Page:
Popular Science

How a female-only line of salamanders 'steals' genes from unsuspecting males

Kleptogenesis gets a little less mysterious in a new study.
salamander

Unisexual salamanders maintain their female lineage by stealing genes from males of other species.

Robert Denton, Ohio State University.

Imagine a lineage made up solely of women. Generation after generation, these females pilfer genes from males—not mating and reproducing in the usual way, but using sex as a means to collect genetic material that they can parcel out to their offspring in seemingly any configuration. A few genes here, a few genes there, generation after generation. It's not some Themyscira-esque fantasy: some lady salamanders have been carrying on this way for millions of years.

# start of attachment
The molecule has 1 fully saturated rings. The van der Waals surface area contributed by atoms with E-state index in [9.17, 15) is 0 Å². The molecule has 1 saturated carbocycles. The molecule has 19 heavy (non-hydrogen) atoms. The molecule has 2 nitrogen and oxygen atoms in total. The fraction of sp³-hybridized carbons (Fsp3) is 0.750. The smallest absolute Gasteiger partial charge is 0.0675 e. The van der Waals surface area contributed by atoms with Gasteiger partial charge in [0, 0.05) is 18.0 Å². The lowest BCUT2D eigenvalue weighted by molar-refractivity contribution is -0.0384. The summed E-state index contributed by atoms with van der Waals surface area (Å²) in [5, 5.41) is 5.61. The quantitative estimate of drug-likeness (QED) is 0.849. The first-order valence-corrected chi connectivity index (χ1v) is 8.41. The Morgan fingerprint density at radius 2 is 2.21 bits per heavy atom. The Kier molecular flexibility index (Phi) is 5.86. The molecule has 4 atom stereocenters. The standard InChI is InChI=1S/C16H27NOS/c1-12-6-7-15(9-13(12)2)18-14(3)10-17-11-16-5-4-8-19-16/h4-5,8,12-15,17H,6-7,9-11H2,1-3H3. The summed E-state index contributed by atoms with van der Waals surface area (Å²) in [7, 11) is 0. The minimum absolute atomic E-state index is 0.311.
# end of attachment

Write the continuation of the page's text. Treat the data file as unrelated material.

The strange reproductive behaviors of the genus Ambystoma aren't new to science. Researchers have known for some time that one lineage of these animals—a line of salamanders that only ever have female offspring—persist by collecting the genetic material of males from several other species in the genus. But in case this is your first

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